A milestone for every CPU project: print "Hello World !" !
Having text output could have been a project all on it's own... but here I use the Raspberry Pi as terminal. On the main board of the Kobold, the connector to the RPi has two pins that are used here:
- signal SPI_CS3/ pin 11, RPi GPIO 11, clock signal coming from Kobold
- signal SPI_MOSI / RPI_DATA pin 2, RPi GPIO 13, bidirectional data
A simple synchronous protocol is used. The Kobold sends a clock signal, and on the data line it puts the character, complete with a startbit (low) and a few stopbits (high). It is intended that the RPi will be able to send data back over the same line, using the other edge of the clock signal. So the RPi can be the terminal for Rx and Tx, as long as there is no other way to do this.
The Python script at the RPi side got an extra section, started with the 'X' command, to receive the characters and put them on screen.
A remark about the filename, you see on the screenshot that the TX program is named tx_ca28s41i. The reason is, that when you download the file from the webpage, you will get 3 files:
- TXT file with source code
- HEX file to put in the Flash
- LST file that shows the assembled source code
During debugging, you will download a lot of times. By always downloading the source at the same time, with the same timestamp (ca28s41i), you can always trace the source that belongs to an executable. And when replacing the binary file in the Python script, you only have to type the four last characters (thats the time-of-day) to replace the binary file with a newer one.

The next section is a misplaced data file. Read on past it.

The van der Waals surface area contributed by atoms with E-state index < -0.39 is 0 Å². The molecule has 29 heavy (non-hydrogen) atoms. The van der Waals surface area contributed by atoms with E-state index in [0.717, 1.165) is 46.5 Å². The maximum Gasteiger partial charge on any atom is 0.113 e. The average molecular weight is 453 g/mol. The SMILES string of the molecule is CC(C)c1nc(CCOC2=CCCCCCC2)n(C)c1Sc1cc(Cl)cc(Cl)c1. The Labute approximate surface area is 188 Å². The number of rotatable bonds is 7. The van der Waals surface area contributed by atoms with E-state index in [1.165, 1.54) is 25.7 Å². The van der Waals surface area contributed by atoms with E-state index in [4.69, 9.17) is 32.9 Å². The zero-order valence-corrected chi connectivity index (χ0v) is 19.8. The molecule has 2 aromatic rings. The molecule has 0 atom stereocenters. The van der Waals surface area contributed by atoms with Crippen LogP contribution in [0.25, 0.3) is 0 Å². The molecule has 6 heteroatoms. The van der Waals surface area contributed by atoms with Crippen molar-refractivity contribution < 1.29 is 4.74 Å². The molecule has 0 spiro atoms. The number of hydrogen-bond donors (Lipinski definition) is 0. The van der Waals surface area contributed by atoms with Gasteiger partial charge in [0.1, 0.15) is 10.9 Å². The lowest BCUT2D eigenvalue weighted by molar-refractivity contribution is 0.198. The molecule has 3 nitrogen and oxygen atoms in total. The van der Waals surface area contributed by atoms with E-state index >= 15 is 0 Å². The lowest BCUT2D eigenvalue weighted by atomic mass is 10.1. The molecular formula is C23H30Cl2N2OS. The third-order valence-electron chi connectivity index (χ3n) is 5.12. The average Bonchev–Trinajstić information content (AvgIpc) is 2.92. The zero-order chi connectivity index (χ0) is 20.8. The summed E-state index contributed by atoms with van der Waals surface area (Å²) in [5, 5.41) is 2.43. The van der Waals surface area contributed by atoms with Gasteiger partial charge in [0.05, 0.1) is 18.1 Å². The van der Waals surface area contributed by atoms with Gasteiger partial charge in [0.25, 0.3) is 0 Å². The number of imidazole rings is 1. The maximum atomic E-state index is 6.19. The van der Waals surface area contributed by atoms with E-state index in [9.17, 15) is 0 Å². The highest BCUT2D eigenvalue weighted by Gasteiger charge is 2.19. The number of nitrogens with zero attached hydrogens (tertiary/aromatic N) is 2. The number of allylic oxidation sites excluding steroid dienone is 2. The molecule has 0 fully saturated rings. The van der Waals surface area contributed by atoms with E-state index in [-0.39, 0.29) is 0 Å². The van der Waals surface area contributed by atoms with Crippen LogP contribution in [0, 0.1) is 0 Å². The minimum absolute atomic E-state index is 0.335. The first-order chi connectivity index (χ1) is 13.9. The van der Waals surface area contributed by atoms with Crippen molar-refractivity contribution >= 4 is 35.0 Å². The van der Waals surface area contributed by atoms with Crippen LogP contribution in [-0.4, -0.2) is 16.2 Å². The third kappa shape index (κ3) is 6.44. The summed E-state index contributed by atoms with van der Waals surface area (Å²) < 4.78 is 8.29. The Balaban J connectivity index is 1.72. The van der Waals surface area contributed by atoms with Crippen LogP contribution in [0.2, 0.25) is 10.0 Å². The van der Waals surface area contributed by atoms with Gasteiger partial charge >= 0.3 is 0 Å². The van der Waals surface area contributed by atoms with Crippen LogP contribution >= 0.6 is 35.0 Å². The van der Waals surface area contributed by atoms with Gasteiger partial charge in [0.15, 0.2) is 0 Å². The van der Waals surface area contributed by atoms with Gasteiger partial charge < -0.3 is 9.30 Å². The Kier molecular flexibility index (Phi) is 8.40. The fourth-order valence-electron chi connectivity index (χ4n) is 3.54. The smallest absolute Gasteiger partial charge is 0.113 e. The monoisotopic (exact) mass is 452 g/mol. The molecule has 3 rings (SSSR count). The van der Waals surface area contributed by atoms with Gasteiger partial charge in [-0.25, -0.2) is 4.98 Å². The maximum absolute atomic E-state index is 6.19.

HELLO WORLD PROGRAM
And here is the program, dominated by the section for serial transmit:
; Kobold K2 ; program name: TX ; character TX to RPi ; 20200128 start: nop movp 0,wp ; set wp page to zero movp 0x20,a2 ; A2 output address: ; ; A2+16 spi_cs3 low (char clk) ; A2+18 spi_cs3 high (char clk) ; A2+24 MOSI low ; A2+26 MOSI high ; ; A2+28 led on ; A2+30 led off reset: mov data,A3 jmp there loop: mov D3,A3 ; restore A3 add 2,A3 ; every char is in a word ! mov (A3),D3 add 0xffff,D3 ; test for zero brnc reset there: mov (A3),D0 mov A3,D3 ; save A3 in D3 ;-- function for char transmit -- ; input char in D0 ; return address N/A ; I/O register addr in A2 ; first comes a startbit (low) ; then data, highest bit comes first ; then comes stopbit (high) tx: mov 0xfff4,A3 ; bit counter shl D0 shl D0 shl D0 shl D0 shl D0 shl D0 shl D0 ; now shifted 7 times ; put start and stopbits add 0x007F,D0 ; stopbits high. startbit already ok. ; set data line high or low depending ; on bit shifted out of registerD0 bitloop: mov D2,(A2+24) ; data low shl D0 brnc bitlow mov D2,(A2+26) ; data high bitlow: ; delay section movc 6,D2 ; bit timer bitdly1: add 4,D2 brnc bitdly1 mov D2,(A2+18) ; clk high ; delay section movc 6,D2 ; bit timer bitdly2: add 4,D2 brnc bitdly2 mov D2,(A2+16) ; clk low ; count number of bits to transmit add 1,A3 brnc bitloop ; small delay after character mov 0,D2 ; bit timer dly1: add 20,D2 brnc dly1 ; mov D0,PC ; ret jmp loop ; do next character data section data: ; dw newline dw 'H' dw 'e' dw 'l' dw 'l' dw 'o' dw ' ' dw 'W' dw 'o' dw 'r' dw 'l' dw 'd' dw '!' dw ' ' dw 0
I had to avoid the NOR instruction, that has an error in one of the 16 result bits. I expect that won't be difficult to trace.
There is still no RAM mounted. All the data required for the "Hello World" program could be kept in registers.